Lunar and Planetary Science XXXIII (2002) 1108


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Lunar and Planetary Science XXXIII (2002)

1108.pdf

MORPHOLOGICAL ANALYSIS OF THE DARK DUNE SPOTS ON MARS: NEW ASPECTS IN BIOLOGICAL INTERPRETATION. A. Horváth1,2, T. Gánti3, Sz. Bérczi4, A. Gesztesi1, E. Szathmáry3,5 1Budapest Planetarium, H-1476, Pf. 47, 2Konkoly Observatory, H-1525 Budapest Pf. 67, 3Collegium Budapest (Institute for Advanced Study), 2 Szentháromság, H-1014 Budapest, 4Eötvös University, Dept. G. Physics, H-1117 Budapest, Pázmány 1/a., Hungary, 5Eötvös University, Dept. of Plant Taxonomy and Ecology, H-1117 Budapest, Pázmány 1/a. Hungary ([email protected])
Abstract: We analyzed the Dark Dune Spots (DDSs) of the southern polar region of Mars on MGS MOC images. Studies of MOC images revealed the shape, the pattern and the morphological dynamics of these spots. Here we show that the formation of DDS begins from the bottom of the frost layer, at the frost/soil boundary. DDSs appear when the spotting process advances and holes are produced in the frost layer. The time sequence of DDSs was interpreted as resulting from possible biological activity on Mars [1, 2].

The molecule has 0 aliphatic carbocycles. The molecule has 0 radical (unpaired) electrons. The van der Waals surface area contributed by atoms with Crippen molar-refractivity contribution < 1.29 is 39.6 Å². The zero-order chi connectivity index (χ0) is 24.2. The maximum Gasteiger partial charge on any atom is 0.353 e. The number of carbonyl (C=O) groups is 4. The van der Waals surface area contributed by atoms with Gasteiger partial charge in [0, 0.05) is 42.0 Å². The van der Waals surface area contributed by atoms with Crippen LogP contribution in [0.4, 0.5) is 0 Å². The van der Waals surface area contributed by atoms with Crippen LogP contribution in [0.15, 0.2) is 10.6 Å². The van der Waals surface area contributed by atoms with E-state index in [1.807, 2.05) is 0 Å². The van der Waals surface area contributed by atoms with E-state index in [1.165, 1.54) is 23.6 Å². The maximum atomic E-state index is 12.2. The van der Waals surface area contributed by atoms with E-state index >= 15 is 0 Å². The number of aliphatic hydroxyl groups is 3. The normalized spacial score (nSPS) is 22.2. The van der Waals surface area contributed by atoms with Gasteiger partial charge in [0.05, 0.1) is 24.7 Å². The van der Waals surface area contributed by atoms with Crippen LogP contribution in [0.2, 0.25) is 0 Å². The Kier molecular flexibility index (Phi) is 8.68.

Introduction: Dark dune spots (Fig. 1) occur as ephemeral objects on the dark dune (DD) fields, which are fine-grained, dark blue [3], low-albedo, sand-sized eolian sediments, mainly of dense basaltic sand [4].

Figure 1. Typical circular dark dune spots (DDSs) on different frosted intra-crater DD fields early spring of the southern polar region of Mars. Sun illuminated from upper left and north is up at these MOC images.
The size of DD regions is in the range from a few kilometers to some dozens of kms, their thickness varies from 10 m (Fig. 2) to 200 m [5] in average. DD fields are the first surfaces to frost in the fall and they are the first to defrost during late winter and early spring, although frost may persist (Fig. 3) on them until early summer [6].